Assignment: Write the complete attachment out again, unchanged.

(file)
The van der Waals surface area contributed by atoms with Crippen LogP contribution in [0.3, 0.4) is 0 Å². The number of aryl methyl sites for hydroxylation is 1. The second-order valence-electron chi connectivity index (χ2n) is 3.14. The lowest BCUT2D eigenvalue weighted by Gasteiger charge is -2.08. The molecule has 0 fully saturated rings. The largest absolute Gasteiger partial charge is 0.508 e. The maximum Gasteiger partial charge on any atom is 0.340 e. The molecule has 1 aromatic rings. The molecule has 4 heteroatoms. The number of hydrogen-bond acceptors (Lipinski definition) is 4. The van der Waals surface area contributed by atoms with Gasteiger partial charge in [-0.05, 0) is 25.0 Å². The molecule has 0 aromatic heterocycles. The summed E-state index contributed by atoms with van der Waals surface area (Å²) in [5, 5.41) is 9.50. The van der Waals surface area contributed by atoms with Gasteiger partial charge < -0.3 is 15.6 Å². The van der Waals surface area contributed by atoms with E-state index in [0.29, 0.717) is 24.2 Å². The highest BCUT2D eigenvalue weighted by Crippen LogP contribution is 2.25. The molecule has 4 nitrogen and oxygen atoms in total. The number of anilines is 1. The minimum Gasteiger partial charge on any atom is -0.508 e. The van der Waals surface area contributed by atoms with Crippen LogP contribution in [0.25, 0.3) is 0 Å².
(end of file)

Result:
The van der Waals surface area contributed by atoms with Crippen LogP contribution in [0.3, 0.4) is 0 Å². The number of aryl methyl sites for hydroxylation is 1. The second-order valence-electron chi connectivity index (χ2n) is 3.14. The lowest BCUT2D eigenvalue weighted by Gasteiger charge is -2.08. The molecule has 0 fully saturated rings. The largest absolute Gasteiger partial charge is 0.508 e. The maximum Gasteiger partial charge on any atom is 0.340 e. The molecule has 1 aromatic rings. The molecule has 4 heteroatoms. The number of hydrogen-bond acceptors (Lipinski definition) is 4. The van der Waals surface area contributed by atoms with Gasteiger partial charge in [-0.05, 0) is 25.0 Å². The molecule has 0 aromatic heterocycles. The summed E-state index contributed by atoms with van der Waals surface area (Å²) in [5, 5.41) is 9.50. The van der Waals surface area contributed by atoms with Gasteiger partial charge < -0.3 is 15.6 Å². The van der Waals surface area contributed by atoms with E-state index in [0.29, 0.717) is 24.2 Å². The highest BCUT2D eigenvalue weighted by Crippen LogP contribution is 2.25. The molecule has 4 nitrogen and oxygen atoms in total. The number of anilines is 1. The minimum Gasteiger partial charge on any atom is -0.508 e. The van der Waals surface area contributed by atoms with Crippen LogP contribution in [0.25, 0.3) is 0 Å².